Roya Marsh


Bronx, New York native, Roya Marsh is a nationally recognized poet, performer, educator and activist. She is the Poet in Residence at Urban Word NYC and works feverishly toward LGBTQIA justice and dismantling white supremacy. Roya’s work has been featured in Poetry Magazine, Flypaper Magazine, Frontier Poetry, the Village Voice, Nylon Magazine, Huffington Post, The Root, Button Poetry, Def Jam’s All Def Digital, Lexus Verses and Flow, NBC, BET and The BreakBeat Poets Vol 2: Black Girl Magic (Haymarket 2018). In Spring 2020, MCD × FSG Originals published Roya Marsh’s dayliGht, a debut collection of experimental poetry exploring themes of sexuality, Blackness, and the prematurity of Black femme death—all through an intersectional feminist lens with a focus on the resilience of the Black woman.  Source


      is the sound of me thinking

in a language stolen from my

ancestors. I can’t tell you who the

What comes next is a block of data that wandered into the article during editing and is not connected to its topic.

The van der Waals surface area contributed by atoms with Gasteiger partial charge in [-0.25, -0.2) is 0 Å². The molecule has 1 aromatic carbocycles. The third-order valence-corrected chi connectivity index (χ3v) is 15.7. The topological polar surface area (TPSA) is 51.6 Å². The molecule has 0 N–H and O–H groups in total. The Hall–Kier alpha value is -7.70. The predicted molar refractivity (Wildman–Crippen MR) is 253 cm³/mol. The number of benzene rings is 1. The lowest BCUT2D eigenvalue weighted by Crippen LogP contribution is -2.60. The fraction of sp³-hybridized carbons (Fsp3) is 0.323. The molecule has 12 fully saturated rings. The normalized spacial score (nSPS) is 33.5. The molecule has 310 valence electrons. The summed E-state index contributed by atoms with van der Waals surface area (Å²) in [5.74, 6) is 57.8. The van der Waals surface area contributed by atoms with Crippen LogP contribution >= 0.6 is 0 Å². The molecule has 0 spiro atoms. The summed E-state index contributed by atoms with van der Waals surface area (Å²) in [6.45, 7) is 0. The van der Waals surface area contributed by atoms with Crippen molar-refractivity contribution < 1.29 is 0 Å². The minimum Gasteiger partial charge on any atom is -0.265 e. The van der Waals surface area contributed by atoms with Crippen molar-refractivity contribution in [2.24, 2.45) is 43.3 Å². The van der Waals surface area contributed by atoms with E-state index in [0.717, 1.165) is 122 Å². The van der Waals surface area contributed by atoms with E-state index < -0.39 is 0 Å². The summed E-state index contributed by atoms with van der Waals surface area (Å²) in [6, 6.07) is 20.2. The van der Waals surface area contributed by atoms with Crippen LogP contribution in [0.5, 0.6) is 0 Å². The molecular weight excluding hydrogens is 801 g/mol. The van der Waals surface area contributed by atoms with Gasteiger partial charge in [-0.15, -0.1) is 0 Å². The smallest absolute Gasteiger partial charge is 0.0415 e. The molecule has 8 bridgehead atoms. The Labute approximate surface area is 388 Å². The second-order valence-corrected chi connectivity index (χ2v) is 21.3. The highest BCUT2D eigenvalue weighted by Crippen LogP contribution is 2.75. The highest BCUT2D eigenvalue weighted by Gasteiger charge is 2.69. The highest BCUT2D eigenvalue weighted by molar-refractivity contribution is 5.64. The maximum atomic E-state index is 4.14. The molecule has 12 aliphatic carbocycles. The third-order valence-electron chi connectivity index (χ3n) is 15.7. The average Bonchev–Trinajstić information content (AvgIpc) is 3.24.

first slave in my family was, but we

are the last. Descendants

of the sun. Rye skinned

and vibrant, wailing to

a sailing tomb. We twist

creoled tongues. Make English

a song worth singing. You erase

our history and call it freedom.

Take our flesh and call it fashion.

Swallow nations and call it

humanity. We so savage

we let you live. 

       I can’t tell you who the first slave

in my family was, but we remember

the bodies.   Our bodies remember.

We are their favorite melody. Beat

into bucket. Broken

into cardboard covered

concrete. Shaken

into Harlem. The getting over

never begins, but there

is always the get down. Our DNA

sheet music humming

at the bottom

of the ocean.





Literary Movements:


Anthology Years:




Memory & The Past

Racial Injustice

Strength & Resilience

Literary Devices:


the repetition of the same letter or sound at the beginning of words appearing in succession


A device in which the last word or phrase of one clause, sentence, or line is repeated at the beginning of the next.

Bleeding Title

when the title of a poem acts as the first line


the usage of words in a clause that are repeated in reverse order

Internal Rhyme

A rhyme involving a word in the middle of a line and another at the end of the line or in the middle of the next.